Last week, I shared some of my opinions on open access academic journals (or journal articles). I received the following response on Twitter:
It is a very important part of the picture, and I have a few ideas which might be considered. Before discussion gets any further, though, I will say that there is no single magical way to make it work. Like with addressing climate change, there will need to be many small actions which collectively bring about some needed reforms—and maybe some bigger actions along the way.*
My response here is based on my experience in the volcanology, geochemistry, and petrology areas of geoscience/geophysics. I know that open access varies greatly between disciplines. Some disciplines, like the NIH-funded biomedical research, have mandatory public access regulations, while others such as physics seem to have a culture of open access (arXiv.org).[3,4] Other disciplines, such as atmospheric chemistry & physics, are generally published in newer, fully open-access journals.
Open access publishers need to recoup their expenses, which are not trivial (significant IT costs, editorial staff, administrative staff). PLOS One and the EGU journals, among others, do this by charging article processing charges (APCs). These can be very significant: a 10-15 page paper with a couple figures and a table or two may cost $1-2k.
To put this number in context, let’s consider the typical (median) NSF award. The 2013 awards are summarized in this report (1.6 MB pdf) from the NSF, which is an interesting read. For 2013, the median annualized award amount was $130k [see report, page 19]. If you have a 3-year grant which you use to publish two papers at $1300 each, that will use 1% of your budget.
As was pointed out earlier, funding agencies don’t like pay for publication, because it’s money you’re not spending on doing science. On the other hand, they should insist on open access because they want to maximize the number of people benefiting from the research (“broader impacts”). It is likely government funds are used to buy access to commercial journals (many times over, once for each public university and national lab), so why not reduce those costs and pay to publish things freely in the first place? Compared to the cost of bombing various countries with the latest drones, it wouldn’t take much to open up academic publishing.
There are a couple other options I can think of which may or may not work:
- Department-level funding. This would be great, but I wouldn’t hold my breath waiting for it to happen.
- University-level funding, such as from the library. Change could happen here, because a move to widespread open access would greatly reduce subscription costs. The transition is difficult, which commercial publishers will take advantage of.
- Professional societies funding their own journals. The Geological Society of America and the American Geophysical Union each have their own journals. Using a portion of memberships and other society income to support open access journals could bring about the open access change that is needed. I applaud the work the European Geophysical Union is doing with their journals (expensive though they are).
- The PeerJ model. While it hasn’t been thoroughly tested yet, a flat rate of $99 for a lifetime membership and 1 paper/year seems like a good deal. It’s too bad they don’t publish geoscience.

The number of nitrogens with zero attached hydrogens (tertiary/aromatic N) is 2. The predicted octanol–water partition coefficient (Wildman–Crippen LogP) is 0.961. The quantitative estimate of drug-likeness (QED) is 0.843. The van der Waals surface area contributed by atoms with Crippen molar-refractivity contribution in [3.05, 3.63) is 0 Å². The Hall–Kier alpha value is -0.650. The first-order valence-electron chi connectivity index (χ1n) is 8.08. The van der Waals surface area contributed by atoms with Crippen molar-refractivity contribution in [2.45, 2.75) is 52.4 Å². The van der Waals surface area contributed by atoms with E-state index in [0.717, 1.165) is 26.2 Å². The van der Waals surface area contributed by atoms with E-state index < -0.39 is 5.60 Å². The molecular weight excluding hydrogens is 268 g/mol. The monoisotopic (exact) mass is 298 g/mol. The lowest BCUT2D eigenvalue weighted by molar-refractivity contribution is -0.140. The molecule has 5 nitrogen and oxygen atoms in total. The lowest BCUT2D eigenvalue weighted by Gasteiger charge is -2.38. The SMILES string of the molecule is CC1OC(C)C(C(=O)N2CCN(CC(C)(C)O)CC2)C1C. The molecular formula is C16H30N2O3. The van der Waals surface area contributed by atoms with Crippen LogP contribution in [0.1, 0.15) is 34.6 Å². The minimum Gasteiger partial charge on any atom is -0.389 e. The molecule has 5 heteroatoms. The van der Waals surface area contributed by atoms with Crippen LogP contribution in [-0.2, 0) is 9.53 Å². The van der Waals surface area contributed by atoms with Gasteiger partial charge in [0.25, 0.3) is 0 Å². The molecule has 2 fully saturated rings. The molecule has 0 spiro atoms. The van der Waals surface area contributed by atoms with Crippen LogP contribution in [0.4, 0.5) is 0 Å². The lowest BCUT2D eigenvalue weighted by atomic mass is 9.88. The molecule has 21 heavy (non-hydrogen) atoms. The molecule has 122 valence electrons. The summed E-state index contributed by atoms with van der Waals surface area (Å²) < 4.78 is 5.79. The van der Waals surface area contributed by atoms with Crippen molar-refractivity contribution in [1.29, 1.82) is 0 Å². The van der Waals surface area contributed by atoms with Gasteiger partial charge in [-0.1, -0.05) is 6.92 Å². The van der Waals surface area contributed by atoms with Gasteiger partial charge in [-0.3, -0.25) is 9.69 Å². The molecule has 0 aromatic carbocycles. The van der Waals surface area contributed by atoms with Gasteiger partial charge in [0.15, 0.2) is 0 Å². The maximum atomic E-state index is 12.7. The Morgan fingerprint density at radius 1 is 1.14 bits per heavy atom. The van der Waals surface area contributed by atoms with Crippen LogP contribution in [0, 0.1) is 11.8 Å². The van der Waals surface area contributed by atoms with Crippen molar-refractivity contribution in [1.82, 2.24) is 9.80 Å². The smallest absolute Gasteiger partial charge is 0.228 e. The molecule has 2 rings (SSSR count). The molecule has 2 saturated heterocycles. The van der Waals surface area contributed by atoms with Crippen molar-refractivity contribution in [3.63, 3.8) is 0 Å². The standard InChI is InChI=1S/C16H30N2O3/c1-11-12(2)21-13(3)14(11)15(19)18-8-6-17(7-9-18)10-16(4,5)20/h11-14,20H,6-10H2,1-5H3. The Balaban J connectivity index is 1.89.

It all seems to boil down to a problem of externalities. To the funding agency, publication costs are an externality. For libraries, open access isn’t cost-effective until they can ditch the expensive subscriptions. For established researchers, the costs of for-profit journal subscriptions are an externality. Early-career researchers are pressured by the hiring/tenure system to publish in the established, for-profit journals. And finally, the commercial publishers have a huge interest in making sure their lucrative business remains intact, and will act to make the barrier to open access [seem] as high and painful as possible.
Without some form of external impetus, widespread adoption of open access will probably remain elusive.
Those are my thoughts on funding open-access publication as of today. With further thought and discussion, they will evolve. In particular, I am looking forward to reading Cory Doctorow’s book, Information Doesn’t Want to Be Free, which treats on the issues of copyright and getting paid for creative works in the internet age.[Review]
I would be interested in hearing what your thoughts are on paying for open-access publishing, either in the comments below (open for 14 days), or on Twitter (@i_rockhopper).
* Due to the large number of footnotes here, they will be numbered, not asterisked.
 Bonus fact: global warming, or climate change, is really happening.
 Bonus opinion: Global warming should be addressed sooner rather than later, with a major eye toward reducing our energy consumption and fossil fuel burning.
 I may have misrepresented the time frame under which NIH-funded work becomes publicly available in my previous post. The submission to the PubMed database must be immediate, but public access to that work may be delayed by up to one year to keep commercial publishers profitable (and libraries stuck in the position where they must maintain expensive subscriptions to stay current).
 Yes, arXiv is a pre-print, non-peer-reviewed repository.
 One unexpected tidbit I found in it was that the number of senior research personnel being supported on NSF grants is up 48% since 2005.
 Universities often charge overhead on grants of ~50%. This can be a lucrative “revenue stream” for underfunded “public” institutions (which may not have as much state funding as the public thinks).
 The EGU journals are also giving a significant financial incentive to use LaTeX (€5/page).